Anna T. Jeanes, a European American, was born on April 7, 1822. She was one of eight children in the Isaiah and Anna Thomas Jeanes family. Her mother died when she was three years old, and she was raised by an older sister. The Jeanes family had an estate in the Fox Chase area of Philadelphia and a townhouse at 10th and Arch Street. Anna T. Jeanes remained in the family home for most of her life.
Anna Jeanes grew up inspired by Lucretia Mott and other pioneers of the movement against slavery. After her family members passed away, she planned the distribution of the family fortune to help further causes that she felt were important.
In 1896 she gave $200,000 to set up eight Quarterly Meeting homes for elderly Quakers. She spent the last years of her life at the Friends Boarding Home at Germantown later known as Stapely in Germantown.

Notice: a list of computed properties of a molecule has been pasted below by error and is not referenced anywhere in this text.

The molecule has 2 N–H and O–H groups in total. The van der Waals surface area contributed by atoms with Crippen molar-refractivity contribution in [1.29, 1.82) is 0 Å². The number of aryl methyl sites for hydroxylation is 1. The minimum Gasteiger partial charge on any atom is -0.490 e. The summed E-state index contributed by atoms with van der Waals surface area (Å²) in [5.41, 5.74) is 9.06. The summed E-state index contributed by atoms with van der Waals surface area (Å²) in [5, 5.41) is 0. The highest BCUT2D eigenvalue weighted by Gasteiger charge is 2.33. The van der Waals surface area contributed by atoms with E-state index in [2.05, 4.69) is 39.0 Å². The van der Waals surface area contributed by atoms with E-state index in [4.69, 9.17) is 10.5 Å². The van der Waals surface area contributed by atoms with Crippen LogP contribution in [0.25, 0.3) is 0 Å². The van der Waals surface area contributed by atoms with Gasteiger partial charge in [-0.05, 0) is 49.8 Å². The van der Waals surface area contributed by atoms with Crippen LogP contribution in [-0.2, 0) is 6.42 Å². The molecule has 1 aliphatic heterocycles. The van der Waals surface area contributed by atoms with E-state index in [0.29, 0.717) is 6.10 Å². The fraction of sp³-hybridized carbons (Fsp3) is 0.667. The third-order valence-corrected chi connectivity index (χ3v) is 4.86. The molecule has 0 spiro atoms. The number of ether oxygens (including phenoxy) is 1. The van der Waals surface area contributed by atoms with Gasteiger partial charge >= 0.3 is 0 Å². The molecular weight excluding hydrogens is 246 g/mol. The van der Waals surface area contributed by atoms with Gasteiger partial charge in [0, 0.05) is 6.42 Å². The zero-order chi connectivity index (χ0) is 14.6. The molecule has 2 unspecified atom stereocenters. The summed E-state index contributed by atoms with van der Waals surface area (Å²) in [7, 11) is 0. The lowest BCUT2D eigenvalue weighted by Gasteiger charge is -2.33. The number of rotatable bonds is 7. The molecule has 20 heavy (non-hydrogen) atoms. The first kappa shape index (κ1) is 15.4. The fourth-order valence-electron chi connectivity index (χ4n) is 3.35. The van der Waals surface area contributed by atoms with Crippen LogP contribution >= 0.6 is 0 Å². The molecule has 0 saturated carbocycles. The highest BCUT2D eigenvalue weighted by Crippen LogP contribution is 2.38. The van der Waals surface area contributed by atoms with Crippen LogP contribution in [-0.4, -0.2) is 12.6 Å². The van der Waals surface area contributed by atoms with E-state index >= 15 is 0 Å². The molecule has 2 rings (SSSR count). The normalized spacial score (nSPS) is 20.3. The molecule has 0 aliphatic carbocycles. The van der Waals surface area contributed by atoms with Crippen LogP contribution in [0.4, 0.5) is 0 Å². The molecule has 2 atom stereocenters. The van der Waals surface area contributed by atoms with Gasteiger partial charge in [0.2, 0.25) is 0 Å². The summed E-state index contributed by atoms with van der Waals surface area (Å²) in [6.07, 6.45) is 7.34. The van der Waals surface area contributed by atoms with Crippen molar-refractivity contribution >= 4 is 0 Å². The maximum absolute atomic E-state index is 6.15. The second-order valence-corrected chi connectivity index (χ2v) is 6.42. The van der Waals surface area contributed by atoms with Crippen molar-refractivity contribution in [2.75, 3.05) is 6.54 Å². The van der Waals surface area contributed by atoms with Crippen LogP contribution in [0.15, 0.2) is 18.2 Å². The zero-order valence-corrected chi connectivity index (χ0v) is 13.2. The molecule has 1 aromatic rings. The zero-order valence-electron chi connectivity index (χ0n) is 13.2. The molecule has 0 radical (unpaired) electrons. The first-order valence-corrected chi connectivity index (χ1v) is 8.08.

She is widely remembered in African American communities all over the rural South for the Jeanes Fund, which she established in 1907. This fund, based on an original gift of over $1 million, was designated for the improvement of rural elementary schools for blacks. Jeanes teachers were hired to travel throughout all the schools in one county, helping local teachers organize classes in domestic science, gardening, and carpentry.
The Jeanes Hospital in Fox Chase was established as a result of a large gift in Anna Jeanes’ will. Along with her philanthropy, she wrote a book on liberal religion and published a volume of poetry.